–Preparations for the young Queen Victoria’s wedding have thrown all of London into a frenzy—but for Lady Emily Sumner, her own marital dilemmas eclipse all the excitement! Forbidden to marry her beloved Lieutenant Richard Lawrence by her strict, status-conscious mama, Emily’s chance at wedded bliss seems out of reach… But as Maid of Honour to the Queen, Emily discovers she has a secret weapon—royal approval! And with Queen Victoria’s blessing, surely Emily’s happy ending can’t be too far behind…?

Lucy Ashford’s THE PROBLEM WITH JOSEPHINE (Emperor Napoleon and Archduchess Marie-Louise of Austria, 1810)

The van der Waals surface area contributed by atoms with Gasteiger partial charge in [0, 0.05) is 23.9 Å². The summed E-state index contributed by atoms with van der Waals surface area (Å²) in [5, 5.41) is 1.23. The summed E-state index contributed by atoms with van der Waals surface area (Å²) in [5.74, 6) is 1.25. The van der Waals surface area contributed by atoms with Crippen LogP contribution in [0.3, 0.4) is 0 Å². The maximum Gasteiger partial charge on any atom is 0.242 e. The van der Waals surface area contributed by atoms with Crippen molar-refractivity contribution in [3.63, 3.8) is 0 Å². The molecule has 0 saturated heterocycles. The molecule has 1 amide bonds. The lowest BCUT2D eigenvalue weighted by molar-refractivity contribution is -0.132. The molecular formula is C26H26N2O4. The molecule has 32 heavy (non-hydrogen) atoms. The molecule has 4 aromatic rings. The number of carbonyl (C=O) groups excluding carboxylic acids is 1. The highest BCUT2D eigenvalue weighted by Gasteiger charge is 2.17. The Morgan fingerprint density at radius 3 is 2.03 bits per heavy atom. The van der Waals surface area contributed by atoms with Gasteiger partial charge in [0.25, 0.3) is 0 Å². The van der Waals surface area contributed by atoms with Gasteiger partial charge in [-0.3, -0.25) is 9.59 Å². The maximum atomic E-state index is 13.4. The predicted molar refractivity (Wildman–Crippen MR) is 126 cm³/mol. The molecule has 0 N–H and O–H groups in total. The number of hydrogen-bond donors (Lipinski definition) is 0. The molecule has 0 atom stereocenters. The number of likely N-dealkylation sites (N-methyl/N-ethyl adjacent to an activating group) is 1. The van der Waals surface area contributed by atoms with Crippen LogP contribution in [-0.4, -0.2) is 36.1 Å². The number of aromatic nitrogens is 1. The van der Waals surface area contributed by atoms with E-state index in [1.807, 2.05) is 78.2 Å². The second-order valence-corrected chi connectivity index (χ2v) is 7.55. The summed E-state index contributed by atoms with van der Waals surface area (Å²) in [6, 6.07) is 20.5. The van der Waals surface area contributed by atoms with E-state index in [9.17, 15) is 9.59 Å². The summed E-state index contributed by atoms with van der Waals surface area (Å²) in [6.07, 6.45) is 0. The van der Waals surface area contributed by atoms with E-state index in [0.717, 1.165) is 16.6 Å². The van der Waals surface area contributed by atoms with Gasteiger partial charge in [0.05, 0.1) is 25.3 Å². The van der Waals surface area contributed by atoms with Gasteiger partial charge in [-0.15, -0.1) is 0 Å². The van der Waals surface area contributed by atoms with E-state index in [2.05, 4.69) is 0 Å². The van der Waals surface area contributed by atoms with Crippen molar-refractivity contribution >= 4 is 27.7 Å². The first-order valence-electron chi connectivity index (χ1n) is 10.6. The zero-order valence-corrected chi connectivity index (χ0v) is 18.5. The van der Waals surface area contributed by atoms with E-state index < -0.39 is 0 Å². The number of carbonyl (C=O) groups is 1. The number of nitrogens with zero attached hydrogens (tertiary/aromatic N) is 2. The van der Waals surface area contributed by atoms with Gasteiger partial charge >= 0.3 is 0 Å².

–It’s springtime in Paris and Emperor Napoleon is about to marry Archduchess Marie-Louise of Austria. All around the city Napoleon’s courtiers are preparing for the spectacularly lavish wedding. Everything must be just right…Ordered to remove all portraits of Josephine, the Emperor’s first wife, seamstress Sophie has to track down a talented artist called Jacques. He promises to carry out the commission, but only in return for a kiss for every hour he works…

The stories are specially priced at $1.99 each, discounted to $1.79 at eHarlequin.
This should be the perfect way to prepare for “our” Royal Wedding!
What’s your favorite royal wedding? Will you be watching the wedding on April 29? How else are people celebrating the wedding?